Harris County Judge Lina Hidalgo’s mask order for businesses isn’t going anywhere any time soon.
In a Tuesday meeting, the Harris County Commissioners Court voted 3-2 along party lines to extend the county’s official COVID-19 disaster declaration—and thereby Hidalgo’s mask order which is linked to the county’s disaster status—by nearly two months through August 26.
A temporary extension through July 15 was listed as an agenda item for Tuesday’s meeting, but at the behest of Commissioner Adrian Garcia, the Commissioners Court voted to extend through the bulk of the summer. Garcia was joined by fellow Democrats Hidalgo and Commissioner Rodney Ellis in supporting the extension, while Republican Commissioners Jack Cagle and Steve Radack voted against the move.
Hidalgo’s mask order was originally issued Friday, June 19 and requires county businesses to enforce the use of face masks by all customers age 10 and over and all employees on their premises in order to slow the spread of the coronavirus. Businesses who are caught disobeying the order are subject to a fine of up to $1,000, although Hidalgo’s office insists that their main focus is on educating businesses and the public about complying rather than levying fines.
The narrowly tailored mask mandate is a byproduct of Gov. Abbott’s statewide reopening rules that explicitly forbid local government entities from penalizing individual Texans for not wearing face masks, which came after Hidalgo’s previous attempt at a mask order with proposed penalty fines for individuals back in late April.
The first Texas mask order for businesses came from Bexar County Judge Nelson Wolff in a creative attempt to figure out a way to increase mask use by Texans without any enforceable provisions against state residents. Once Abbott gave Wolff’s order his blessing, Hidalgo and other local officials throughout the state implemented similar mask mandates, including in the city of Austin and in Dallas County. In the greater Houston area, both Fort Bend County and the city of Galveston have issued mask orders similar to Hidalgo’s. Fort Bend County extended their mask order through July 31 on Tuesday as well.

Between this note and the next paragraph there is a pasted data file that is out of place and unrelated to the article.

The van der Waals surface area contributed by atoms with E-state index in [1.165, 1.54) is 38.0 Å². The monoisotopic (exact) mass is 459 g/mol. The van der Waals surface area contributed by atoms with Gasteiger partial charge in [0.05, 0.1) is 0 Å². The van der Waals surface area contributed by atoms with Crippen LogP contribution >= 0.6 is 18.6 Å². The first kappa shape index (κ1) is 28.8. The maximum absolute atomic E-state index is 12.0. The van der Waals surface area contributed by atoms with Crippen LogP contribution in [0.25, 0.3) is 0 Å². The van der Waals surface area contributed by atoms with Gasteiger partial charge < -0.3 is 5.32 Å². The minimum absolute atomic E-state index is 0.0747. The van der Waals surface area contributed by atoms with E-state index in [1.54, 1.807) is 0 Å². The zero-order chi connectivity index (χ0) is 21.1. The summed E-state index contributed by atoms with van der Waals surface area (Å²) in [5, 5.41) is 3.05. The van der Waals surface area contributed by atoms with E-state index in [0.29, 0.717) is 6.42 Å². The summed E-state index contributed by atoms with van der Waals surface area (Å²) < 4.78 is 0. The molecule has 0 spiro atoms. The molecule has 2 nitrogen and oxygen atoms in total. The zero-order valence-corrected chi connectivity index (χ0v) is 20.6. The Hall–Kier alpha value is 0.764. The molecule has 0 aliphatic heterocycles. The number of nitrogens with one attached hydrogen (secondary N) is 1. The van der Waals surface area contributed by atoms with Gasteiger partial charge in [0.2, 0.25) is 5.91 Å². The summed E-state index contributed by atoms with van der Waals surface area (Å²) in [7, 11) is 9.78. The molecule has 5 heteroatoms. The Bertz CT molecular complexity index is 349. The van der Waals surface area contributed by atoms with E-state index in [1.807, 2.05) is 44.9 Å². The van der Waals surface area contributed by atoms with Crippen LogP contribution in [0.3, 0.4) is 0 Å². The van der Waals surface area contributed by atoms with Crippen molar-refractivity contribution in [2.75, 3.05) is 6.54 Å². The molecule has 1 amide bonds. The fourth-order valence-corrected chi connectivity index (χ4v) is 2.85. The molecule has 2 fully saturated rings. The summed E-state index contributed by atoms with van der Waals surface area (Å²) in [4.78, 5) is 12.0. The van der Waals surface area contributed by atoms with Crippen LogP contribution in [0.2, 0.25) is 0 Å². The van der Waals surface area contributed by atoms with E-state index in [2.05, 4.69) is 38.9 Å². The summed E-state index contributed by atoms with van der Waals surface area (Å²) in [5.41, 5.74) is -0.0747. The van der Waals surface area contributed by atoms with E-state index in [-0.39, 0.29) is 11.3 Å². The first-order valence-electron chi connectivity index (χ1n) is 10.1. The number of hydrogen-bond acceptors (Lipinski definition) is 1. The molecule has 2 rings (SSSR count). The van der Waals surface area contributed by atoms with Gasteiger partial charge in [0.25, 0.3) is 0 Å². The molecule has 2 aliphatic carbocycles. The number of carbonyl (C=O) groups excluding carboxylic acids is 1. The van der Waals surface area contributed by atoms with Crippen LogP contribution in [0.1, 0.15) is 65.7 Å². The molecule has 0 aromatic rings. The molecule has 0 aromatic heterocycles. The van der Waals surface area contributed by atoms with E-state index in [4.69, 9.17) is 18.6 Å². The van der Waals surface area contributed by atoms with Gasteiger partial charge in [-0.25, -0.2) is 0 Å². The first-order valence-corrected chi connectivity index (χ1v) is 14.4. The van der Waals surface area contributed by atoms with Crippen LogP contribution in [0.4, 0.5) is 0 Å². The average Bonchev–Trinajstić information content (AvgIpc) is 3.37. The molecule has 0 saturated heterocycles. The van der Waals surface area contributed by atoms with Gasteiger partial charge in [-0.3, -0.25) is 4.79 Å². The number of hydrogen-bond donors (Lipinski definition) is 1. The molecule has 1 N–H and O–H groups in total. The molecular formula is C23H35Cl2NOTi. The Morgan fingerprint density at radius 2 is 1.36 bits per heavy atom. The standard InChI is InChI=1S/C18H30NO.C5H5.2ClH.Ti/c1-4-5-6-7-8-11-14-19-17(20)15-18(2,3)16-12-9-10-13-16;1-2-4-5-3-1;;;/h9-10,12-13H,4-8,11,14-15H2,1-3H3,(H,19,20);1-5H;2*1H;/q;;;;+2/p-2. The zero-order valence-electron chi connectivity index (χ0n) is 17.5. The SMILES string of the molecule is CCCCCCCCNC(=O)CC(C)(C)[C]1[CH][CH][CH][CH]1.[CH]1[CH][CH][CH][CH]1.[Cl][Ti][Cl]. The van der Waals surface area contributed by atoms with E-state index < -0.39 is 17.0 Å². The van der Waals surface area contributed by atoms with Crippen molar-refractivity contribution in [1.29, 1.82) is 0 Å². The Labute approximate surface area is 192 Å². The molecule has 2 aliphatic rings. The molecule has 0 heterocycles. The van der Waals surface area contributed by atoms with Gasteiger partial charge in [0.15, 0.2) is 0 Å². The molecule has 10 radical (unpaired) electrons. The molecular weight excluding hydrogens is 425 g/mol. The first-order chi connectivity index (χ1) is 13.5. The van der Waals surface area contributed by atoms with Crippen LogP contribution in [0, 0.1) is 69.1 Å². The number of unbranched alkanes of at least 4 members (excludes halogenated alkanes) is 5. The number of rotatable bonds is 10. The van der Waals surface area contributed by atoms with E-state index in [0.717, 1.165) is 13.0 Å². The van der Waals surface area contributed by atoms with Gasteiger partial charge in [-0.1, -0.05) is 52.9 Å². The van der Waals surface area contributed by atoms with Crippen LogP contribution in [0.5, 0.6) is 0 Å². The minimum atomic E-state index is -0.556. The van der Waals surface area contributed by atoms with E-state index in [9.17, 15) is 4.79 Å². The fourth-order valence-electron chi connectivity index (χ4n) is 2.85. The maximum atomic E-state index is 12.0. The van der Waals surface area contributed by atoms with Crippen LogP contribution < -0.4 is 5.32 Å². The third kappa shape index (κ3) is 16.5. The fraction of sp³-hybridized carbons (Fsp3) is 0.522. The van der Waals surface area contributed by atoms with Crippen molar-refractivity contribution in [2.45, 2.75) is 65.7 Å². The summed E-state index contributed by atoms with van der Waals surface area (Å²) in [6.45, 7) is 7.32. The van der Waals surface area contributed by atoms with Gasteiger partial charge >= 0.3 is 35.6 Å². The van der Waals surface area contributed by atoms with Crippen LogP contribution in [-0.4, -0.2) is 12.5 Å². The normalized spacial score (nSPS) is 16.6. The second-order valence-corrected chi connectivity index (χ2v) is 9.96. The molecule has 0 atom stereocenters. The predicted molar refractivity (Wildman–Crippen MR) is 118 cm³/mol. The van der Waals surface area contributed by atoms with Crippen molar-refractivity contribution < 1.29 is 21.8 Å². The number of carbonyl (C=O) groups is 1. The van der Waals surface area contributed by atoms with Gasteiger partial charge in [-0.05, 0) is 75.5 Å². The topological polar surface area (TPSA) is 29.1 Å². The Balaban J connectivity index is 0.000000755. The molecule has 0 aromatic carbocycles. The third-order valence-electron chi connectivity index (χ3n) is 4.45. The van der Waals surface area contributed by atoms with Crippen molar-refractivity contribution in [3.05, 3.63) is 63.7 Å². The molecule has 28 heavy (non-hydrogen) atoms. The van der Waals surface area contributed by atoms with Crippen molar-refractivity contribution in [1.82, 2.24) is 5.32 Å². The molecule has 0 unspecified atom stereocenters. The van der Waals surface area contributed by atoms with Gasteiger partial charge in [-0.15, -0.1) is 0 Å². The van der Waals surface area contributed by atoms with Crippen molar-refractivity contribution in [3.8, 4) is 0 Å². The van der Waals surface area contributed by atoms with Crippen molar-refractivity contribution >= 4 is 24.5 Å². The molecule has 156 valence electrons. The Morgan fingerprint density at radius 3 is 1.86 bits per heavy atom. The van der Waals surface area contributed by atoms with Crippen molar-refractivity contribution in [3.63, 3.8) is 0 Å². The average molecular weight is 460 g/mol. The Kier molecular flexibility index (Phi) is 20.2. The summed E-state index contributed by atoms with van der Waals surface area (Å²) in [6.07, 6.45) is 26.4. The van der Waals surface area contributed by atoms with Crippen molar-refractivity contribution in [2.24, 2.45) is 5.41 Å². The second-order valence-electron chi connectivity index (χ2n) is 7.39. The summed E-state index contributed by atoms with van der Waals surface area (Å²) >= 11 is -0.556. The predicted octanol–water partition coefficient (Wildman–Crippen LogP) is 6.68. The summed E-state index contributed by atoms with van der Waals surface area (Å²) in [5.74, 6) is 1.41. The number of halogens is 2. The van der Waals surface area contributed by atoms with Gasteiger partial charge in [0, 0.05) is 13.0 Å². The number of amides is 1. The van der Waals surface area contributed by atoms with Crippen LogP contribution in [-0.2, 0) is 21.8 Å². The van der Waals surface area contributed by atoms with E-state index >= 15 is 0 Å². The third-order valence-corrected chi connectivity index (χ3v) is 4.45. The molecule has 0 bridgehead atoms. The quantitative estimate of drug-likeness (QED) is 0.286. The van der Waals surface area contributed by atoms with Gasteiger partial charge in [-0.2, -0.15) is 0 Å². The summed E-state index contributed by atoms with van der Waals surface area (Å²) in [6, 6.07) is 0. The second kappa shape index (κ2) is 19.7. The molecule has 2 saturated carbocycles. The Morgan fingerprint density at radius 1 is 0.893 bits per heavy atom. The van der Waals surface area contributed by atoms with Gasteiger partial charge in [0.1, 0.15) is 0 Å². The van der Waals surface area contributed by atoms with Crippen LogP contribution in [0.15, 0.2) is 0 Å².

Tuesday’s disaster declaration and mask order extension follows the rapidly increasing spread of the coronavirus pandemic throughout Harris County and Texas as a whole. According to the SouthEast Texas Regional Advisory Council, Harris County hospitals had 1,630 confirmed or suspected COVID-19 patients in their facilities as of Tuesday afternoon, a new record high for the county that’s over five times the patient count from Memorial Day.
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On Friday, Harris County raised the public COVID-19 threat level to the highest ranking, which is predicated on the coronavirus spreading at an uncontrolled level within the region. Friday's threat increase was also accompanied by a plea from Hidalgo for Harris County residents to stay home if at all possible, although she no longer has the authority to issue a mandatory stay home order thanks to Gov. Abbott's reopening guidelines that stripped that authority from local officials.
Hidalgo is currently in self-isolation after having been potentially exposed to COVID-19 last week by a staffer in her office who tested positive for the disease. Hidalgo hasn't experienced any symptoms and said she's "feeling great" in a Monday tweet. Update 8:30 p.m.: Hidalgo tweeted Tuesday night that her COVID-19 test came back negative, but she would still continue to self-quarantine until July 6, which would be two weeks after her potential exposure in accordance with CDC recommendations.
Gov. Abbott has rolled-back the state’s reopening in recent days by re-closing bars and nightclubs and reducing restaurant occupancy limits to 50 percent. Last week, Abbott also issued an order suspending elective surgeries in Harris, Dallas, Bexar and Travis counties in order to expand the hospital beds available for COVID-19 patients. On Tuesday, Abbott added Cameron, Hidalgo, Nueces and Webb counties to that list.
The county Commissioners Court also voted unanimously Tuesday to approve $18 million for a new public-private partnership to support programs serving the area’s homeless population over the next two years amid the coronavirus pandemic. Private donors have committed $9 million to the cause, and the City of Houston is also set to commit $29 million to the initiative.